It’s the songs and scenes in our favorite Disney movies that make them memorable, staying with us long after our first viewing. Frozen and Frozen 2 from Walt Disney Animation Studios are the top two animated movies of all time, and are a testament to that magic. But what does it take to get those moments onto the big screen? The documentary series Into the Unknown: Making Frozen 2 gives viewers a behind-the-scenes look into the challenges and complexities that popped up during the production of the film. The series shows that “Into the Unknown” is more than just a song title — it’s a symbol of the entire movie-making process.
This six-part series shows the highs and lows the cast and filmmakers faced during the last year of Frozen 2 production. In a recent virtual conversation, Idina Menzel (Elsa), Josh Gad (Olaf), Oscar-winning songwriters Kristen Anderson-Lopez and Robert Lopez, Walt Disney Animation Studios Chief Creative Officer Jennifer Lee (who also wrote and directed Frozen 2), director Chris Buck, producer Peter Del Vecho, animators Wayne Unten and Malerie Walters, as well as director of the documentary, Megan Harding, all came together to talk about what it was like to have their journey recorded for posterity.
“The collaborative process in animation is the most collaborative of filmmaking,” said Lee. “It begins and ends with a collaborative spirit,” agreed Gad. “There is something so profound about a group of people who have to commit to something for 3-4 years with a group of people that you trust, so fully. When you take that journey there are so many falls along the way, so many stumbles. But what’s so beautiful about animation — particularly the culture of Disney Animation — is this idea that you’re refining something and constantly trying to make it better.”
Turning the tables and having the cameras on the production team was about accessibility. “In terms of letting people come in and film us, when I grew up I loved Wonderful World of Disney,” remembered Lee. “Whenever you got to see behind the scenes, how they did what they did. I’m so overwhelmed by what the studio does — what every artist, every technician — to get these films going. It’s such a unique process, so forgetting that we were going to end up on camera, it was more like ‘oh, people are going to get to see how they do it,’ and I loved those things as a kid.”
Menzel spoke about the rewards of opening up to vulnerability: “It sets a really good example for people to see this documentary and see what it’s like to love the people you work with and how everyone can thrive in their ideas whether they end up sticking or not, everyone’s in a very safe place.”
Pulling back the curtain on the songwriting process was an adjustment for the songwriters, and oftentimes they would write the bulk of the songs in private, then allow the cameras to capture the recording. “It’s such a private, playdate kind of experience,” admitted Anderson-Lopez. “You have to be free to jump up on the couch and be Anna, and it would have felt really strange with cameras there.”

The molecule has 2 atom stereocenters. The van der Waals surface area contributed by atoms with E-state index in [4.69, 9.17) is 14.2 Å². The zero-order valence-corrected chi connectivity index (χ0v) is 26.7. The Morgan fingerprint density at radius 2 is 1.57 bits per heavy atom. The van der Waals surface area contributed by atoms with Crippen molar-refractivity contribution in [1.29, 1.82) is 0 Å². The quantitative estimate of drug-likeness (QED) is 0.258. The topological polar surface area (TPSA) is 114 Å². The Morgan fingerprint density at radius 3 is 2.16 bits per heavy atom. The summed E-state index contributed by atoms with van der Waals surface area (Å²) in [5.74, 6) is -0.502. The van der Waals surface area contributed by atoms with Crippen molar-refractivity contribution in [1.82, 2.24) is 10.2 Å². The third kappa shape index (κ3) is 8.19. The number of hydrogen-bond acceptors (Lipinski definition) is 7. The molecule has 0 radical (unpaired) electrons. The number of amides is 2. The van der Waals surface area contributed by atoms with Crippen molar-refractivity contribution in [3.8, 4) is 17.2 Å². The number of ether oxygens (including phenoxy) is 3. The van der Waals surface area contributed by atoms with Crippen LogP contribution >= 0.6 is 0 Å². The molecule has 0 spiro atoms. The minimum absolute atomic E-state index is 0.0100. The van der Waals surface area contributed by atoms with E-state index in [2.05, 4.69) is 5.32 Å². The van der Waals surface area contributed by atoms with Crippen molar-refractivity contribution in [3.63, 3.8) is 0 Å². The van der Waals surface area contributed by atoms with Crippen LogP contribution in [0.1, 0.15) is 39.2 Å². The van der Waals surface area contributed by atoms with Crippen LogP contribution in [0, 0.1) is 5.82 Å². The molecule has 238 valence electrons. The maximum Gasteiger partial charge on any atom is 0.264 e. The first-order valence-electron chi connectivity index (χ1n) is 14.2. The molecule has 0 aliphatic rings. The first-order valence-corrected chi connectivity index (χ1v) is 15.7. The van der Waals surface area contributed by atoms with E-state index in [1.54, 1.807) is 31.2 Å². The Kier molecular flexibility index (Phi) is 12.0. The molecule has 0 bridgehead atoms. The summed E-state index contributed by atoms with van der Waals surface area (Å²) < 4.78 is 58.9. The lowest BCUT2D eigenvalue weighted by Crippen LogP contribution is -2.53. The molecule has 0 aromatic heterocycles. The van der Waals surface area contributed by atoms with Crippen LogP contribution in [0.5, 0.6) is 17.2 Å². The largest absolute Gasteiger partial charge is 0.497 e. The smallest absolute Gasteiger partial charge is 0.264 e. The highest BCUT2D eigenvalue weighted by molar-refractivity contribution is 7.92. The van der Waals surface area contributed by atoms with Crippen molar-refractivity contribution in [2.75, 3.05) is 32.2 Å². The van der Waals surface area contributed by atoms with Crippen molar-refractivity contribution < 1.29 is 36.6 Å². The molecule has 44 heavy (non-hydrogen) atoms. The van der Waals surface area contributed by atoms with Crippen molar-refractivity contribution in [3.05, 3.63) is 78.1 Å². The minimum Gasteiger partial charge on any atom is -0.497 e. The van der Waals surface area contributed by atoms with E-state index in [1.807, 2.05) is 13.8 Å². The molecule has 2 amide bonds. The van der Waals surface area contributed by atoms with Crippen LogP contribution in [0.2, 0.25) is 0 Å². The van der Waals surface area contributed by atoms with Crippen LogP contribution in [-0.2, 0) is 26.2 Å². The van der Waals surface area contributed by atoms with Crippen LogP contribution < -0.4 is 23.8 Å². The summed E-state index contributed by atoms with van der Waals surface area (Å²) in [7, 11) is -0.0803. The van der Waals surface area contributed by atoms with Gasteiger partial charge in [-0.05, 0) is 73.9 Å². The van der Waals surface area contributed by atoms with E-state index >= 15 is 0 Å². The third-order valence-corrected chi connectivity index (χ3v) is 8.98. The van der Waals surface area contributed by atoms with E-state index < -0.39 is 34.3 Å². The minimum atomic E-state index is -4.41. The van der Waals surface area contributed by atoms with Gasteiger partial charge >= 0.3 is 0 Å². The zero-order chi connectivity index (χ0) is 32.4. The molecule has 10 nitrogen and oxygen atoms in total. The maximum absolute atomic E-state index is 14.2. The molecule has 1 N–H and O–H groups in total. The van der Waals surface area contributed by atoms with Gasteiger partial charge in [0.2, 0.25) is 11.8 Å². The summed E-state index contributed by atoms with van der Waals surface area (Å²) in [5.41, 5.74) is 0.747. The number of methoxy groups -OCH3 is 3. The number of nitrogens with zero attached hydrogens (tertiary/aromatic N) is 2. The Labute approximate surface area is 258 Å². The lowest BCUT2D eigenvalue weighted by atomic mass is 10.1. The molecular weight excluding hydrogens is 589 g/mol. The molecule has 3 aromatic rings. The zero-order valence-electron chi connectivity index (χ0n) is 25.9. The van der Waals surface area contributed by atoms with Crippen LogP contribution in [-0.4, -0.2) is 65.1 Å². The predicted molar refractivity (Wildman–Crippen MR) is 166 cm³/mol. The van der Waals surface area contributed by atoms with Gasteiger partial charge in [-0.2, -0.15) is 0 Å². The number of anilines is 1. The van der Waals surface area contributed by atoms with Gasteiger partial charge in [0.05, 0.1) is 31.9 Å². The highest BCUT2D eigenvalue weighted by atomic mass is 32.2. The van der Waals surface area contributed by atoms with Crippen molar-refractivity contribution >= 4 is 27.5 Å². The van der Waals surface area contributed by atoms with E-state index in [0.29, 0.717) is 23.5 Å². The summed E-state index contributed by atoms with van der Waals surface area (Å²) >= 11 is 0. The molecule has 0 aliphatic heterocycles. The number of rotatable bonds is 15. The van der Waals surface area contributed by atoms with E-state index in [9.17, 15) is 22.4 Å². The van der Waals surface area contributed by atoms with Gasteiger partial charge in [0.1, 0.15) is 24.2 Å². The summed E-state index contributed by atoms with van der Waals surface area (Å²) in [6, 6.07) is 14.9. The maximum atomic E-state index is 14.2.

Walters took that notion to heart as an animator by having her boyfriend film her running through the neighborhood in order to emulate the perfect Elsa moment in animation. “No matter what I’m working on, you’re always putting a little piece of yourself into it and I think that’s what makes animation so fun,” said Walters. “It’s really what draws me to it — I get to play as Elsa!”
Anderson-Lopez likened it to another documentary, Free Solo: “When the guy goes up to climb and he decides, ‘I’m not gonna do it today.’ And he says to the guy on the radio, ‘having the cameras there is making me not able to do the thing that you have the cameras there to film.’ There were a few moments where that would happen, where you would just realize whatever energy shift is happening is actually making it impossible to do the thing they’re all here to see.”
In the end, it was the whole group working together that made it all worthwhile. “It says animation on the side of the building, but it really should say collaboration,” said Unten. “Because it is this huge collaborative effort and that’s what makes it so special.”
Gad echoed that sentiment about the commitment of the production team, “Everybody goes into this and goes, let every moment count. Don’t let any moment go to waste. ‘Cause if you do that, then not only will it be special the second it’s released, but every day thereafter that your kids, or grandkids, or great-grandkids watch it, they will see it for the first time and have that same feeling of wow.” He continued, “And it’s a testament to the culture at Disney and the fact that my grandparents — when they were children — saw Snow White and the Seven Dwarfs, and my children are now watching Snow White and the Seven Dwarfs. That’s it, that’s the legacy.”
“The gift and the curse of the creative process is that being vulnerable is the only way to make great work,” explained Menzel. “And so you have to be willing to do that to communicate with your audience, and you have to be willing to jump off a cliff and be terrified and there’s no other way through it, and that’s sort of what Frozen is all about.”
Be sure to catch all six episodes of Into the Unknown: Making Frozen 2, streaming on Disney+ June 26!
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